Hope for living, loving and caring with no regrets!

Caregiver Stories and Learning from Others

Episode 23

Rayna Neises, ACC, host, and Aly Neises, RN, cohost, recap Michele Howe’s story and explore some of the stories from her book Caring for Our Aging Parents.

  • Don’t be a hero, find your limits and get help.
  • Learn from other’s journeys so you don’t have to learn from the school of hard knocks.
  • The story of Joe and Frank from Michele’s book- how things come full circle.
  • Expose your children to older people to help them understand better.  Learn to extend grace.
  • Children bring a unique joy to those we are caring for and for us.
  • The story of Brad and his dad from Michele’s book-
  • Staying flexible is a must in caring for aging parents
  • Honor who they and where they are now
  • Balancing physical needs and relationships can be challenging

 

Transcript

*Transcript is an actual recount of the live conversation
Rayna Neises: Welcome to A Season of Caring Podcast where there’s hope for living, loving and caring with no regrets. This is Rayna Neises your host and Aly Neises your cohost. Today we will be discussing the interview with Michelle Howe and her book, Caring for Your Aging Parents, Lessons in Love, Loss, and Letting Go.

I really enjoyed talking with Michelle and being able to just hear her personal story, as well as some of the stories from her book.

Aly Neises: I agree.  I think one of the great aspects of Michelle is that she has these personal stories for her, one being that they’re caregiving of Bill, the neighbor, but also of her father-in-law. She talks about the things that a lot of our other guests have talked about. Their relationship with Bill was a very positive one. They called him the third grandpa. He was a part of their lives before, and then the end, those last five years, they really helped take care of him, the day to day stuff. And I think that relationship and that journey for her then like she talked about made it easier for her to take care of her.

Father-in-law. That the journey w walking their father-in-law all the way. Home was a much shorter journey. It was only five months, but she is very open and honest, and I loved that. She was so open and honest about how with Bill, they made a lot of mistakes. And she talks about how, unfortunately, caregiving, like a lot of things you have to practice and learn and develop in order to get to the next step.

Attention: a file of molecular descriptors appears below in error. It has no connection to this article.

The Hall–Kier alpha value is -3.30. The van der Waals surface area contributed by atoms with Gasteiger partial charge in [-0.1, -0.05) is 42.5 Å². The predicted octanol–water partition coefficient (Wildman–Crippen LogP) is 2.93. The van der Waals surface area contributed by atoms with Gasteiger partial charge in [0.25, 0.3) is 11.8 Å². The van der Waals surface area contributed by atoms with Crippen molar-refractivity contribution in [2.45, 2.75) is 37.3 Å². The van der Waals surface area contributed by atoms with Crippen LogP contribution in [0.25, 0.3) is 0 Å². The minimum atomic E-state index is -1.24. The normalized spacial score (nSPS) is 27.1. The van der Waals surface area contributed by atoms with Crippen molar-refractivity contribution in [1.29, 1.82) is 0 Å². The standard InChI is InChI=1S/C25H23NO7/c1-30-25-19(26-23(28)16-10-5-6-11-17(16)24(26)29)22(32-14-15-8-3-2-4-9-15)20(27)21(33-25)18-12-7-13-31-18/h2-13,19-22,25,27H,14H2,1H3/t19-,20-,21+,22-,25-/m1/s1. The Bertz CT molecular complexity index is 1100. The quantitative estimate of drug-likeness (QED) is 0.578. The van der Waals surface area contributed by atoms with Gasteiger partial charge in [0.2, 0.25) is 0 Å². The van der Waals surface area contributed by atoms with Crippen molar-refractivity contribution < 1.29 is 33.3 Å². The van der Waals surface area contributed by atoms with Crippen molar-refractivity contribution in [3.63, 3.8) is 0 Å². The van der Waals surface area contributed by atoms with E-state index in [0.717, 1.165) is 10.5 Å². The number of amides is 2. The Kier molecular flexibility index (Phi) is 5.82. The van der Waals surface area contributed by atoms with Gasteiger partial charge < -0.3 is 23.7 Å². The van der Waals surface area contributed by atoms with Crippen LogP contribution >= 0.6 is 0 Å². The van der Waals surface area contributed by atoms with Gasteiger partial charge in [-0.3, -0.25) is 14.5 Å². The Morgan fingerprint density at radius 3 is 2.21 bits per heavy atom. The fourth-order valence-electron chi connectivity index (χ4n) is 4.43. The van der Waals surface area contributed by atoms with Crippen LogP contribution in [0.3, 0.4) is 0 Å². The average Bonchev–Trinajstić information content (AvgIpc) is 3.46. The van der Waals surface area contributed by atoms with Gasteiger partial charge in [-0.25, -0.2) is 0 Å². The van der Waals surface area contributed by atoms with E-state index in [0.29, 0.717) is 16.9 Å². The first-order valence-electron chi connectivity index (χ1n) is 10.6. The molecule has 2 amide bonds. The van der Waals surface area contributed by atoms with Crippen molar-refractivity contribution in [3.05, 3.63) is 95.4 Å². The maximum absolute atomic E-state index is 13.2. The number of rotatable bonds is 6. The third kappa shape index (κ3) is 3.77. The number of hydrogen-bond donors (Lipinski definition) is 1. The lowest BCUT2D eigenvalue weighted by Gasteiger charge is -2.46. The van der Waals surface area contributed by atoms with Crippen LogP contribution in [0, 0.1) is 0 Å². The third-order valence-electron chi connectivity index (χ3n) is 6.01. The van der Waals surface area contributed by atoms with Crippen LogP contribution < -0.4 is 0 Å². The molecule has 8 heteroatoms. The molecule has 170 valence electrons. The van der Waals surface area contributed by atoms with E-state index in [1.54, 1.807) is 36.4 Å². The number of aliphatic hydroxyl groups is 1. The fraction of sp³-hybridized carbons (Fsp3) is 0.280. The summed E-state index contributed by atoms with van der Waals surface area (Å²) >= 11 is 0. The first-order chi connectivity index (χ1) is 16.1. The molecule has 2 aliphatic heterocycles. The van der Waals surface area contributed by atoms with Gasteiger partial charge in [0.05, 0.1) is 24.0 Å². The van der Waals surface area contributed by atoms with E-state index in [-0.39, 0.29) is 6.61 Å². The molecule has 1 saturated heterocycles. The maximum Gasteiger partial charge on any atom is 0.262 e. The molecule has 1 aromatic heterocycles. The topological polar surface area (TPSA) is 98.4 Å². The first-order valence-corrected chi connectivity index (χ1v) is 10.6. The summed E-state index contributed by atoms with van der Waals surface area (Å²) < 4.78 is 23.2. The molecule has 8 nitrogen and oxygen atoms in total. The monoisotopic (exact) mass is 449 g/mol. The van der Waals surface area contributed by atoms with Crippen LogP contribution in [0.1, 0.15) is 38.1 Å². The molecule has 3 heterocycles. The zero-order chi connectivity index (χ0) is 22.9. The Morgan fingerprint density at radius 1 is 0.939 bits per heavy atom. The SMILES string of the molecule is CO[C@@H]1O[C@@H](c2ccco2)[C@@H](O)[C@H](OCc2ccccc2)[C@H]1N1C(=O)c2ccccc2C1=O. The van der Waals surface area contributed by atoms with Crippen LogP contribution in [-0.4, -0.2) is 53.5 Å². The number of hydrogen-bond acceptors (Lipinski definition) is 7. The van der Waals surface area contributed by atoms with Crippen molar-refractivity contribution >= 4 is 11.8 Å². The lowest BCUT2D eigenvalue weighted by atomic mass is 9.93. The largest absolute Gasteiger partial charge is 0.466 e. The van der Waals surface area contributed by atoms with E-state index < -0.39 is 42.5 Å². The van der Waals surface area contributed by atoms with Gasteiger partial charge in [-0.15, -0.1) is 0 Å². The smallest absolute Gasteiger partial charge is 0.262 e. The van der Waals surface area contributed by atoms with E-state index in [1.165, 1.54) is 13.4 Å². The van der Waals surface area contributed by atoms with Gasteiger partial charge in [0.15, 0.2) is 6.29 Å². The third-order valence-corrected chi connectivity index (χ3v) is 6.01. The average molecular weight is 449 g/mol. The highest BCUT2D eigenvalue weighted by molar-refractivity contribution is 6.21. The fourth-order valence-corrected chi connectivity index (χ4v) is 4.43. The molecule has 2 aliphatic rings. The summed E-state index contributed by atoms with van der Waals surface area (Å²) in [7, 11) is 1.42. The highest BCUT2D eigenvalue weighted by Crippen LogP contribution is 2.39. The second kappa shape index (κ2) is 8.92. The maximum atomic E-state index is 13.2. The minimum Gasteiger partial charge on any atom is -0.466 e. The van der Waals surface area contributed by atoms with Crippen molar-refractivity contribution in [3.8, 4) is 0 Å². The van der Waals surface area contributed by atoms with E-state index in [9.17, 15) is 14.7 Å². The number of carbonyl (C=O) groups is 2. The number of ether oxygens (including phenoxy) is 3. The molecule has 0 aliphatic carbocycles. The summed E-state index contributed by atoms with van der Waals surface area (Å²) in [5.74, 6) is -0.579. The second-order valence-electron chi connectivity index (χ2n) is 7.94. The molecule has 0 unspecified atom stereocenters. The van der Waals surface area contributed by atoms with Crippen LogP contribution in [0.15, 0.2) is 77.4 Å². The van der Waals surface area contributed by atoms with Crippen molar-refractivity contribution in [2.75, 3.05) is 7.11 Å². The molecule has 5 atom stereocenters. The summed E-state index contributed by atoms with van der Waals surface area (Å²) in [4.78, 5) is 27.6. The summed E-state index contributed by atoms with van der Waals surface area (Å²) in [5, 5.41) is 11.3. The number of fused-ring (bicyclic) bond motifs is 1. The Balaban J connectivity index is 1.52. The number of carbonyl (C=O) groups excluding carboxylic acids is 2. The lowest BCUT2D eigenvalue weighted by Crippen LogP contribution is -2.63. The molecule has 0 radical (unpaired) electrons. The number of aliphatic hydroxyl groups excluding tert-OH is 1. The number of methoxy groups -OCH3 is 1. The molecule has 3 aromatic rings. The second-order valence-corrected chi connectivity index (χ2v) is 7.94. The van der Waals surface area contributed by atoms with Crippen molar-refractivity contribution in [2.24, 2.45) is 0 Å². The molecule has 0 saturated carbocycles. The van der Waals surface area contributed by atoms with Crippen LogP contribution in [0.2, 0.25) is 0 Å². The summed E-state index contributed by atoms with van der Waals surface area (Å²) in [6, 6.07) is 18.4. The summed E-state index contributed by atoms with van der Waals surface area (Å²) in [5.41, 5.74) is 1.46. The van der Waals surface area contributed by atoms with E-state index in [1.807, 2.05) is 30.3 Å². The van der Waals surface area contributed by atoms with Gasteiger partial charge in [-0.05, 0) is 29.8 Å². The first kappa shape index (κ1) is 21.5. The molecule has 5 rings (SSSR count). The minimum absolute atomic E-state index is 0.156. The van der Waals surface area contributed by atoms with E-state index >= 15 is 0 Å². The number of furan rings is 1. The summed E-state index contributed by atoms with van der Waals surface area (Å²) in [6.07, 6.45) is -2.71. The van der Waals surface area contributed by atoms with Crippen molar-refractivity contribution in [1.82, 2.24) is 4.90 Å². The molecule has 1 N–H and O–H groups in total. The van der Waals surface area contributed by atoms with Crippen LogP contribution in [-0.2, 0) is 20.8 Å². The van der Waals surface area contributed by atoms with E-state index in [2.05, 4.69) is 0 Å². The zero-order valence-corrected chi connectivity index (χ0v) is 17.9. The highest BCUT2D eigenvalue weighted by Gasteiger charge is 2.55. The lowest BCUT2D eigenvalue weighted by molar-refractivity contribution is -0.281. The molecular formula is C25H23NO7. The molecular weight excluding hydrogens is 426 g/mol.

And so they learned a lot in those five years, they had a lot of stress during those times as well. It sounded like her husband was working a lot. They were raising teenagers and that’s a big deal plus kind of helping this elderly man out whenever he needed it. And he had a lot of health problems in the end, in and out of the hospital, cancer, Parkinson’s I think she mentioned as well. I mean, just a lot of cards stacked against you. And eventually, the cards have to fall. And it sounds like they maneuvered it to the best of their ability, but she did really gleaned some things from that relationship and from that caregiving experience. And I just want to touch base on a couple of those things.

One of the things that really stuck out to me that we have talked about before is that her husband said don’t be the hero. You can’t do it all. You don’t need to do it all. We need to ask for help. We’ve talked about building our teams and having those people be there and support us and help us when we’re in the trenches. So I love that Michelle also talked about that. And then she also mentioned that you need to find your limits, same kind of concept, know where you are, know how much you can provide and know when you aren’t the right person for that job. It’s okay to ask for somebody else to do that for you. So I think those were the two big things that I gleaned from that interview the most. But I do love that she was just very honest, how we can talk about things and we can give you tips and tricks, but sometimes you’re not going to know and not understand until you’re in that situation. And every situation is different and every caregiving journey is different, but you will start to learn from the good things and the bad things that we do in situations just as we do as humans. So as long as you continue to grow, I think you can have a more positive aspect the next time or in the next caregiving journey,

Rayna Neises: I wanted to mention too that I thought was a little ironic was she talked about how Bill was so independent and he was a farmer and a hunter and he was single his whole life, no children. He just took care of it. He got the job done and he always had been able to do that until suddenly he couldn’t.

But I thought it was really funny because she noticed those qualities in him. But she didn’t mention those qualities in her and her husband. And that’s what their first caregiving season was like. It was about we’re going to do this. It needs to be done. Let’s just go, let’s just do it. I think so many of us that have that heart for caregiving, that’s our mentality.

And we don’t stop to look around for resources so that we have, we ended up learning everything hard knocks versus taking advantage of the things that other people are telling us. So hopefully listeners, you are a step ahead because you’re here listening to us and you’re hopefully listening to other people’s stories and learning from them versus having to learn from the school of hard knocks.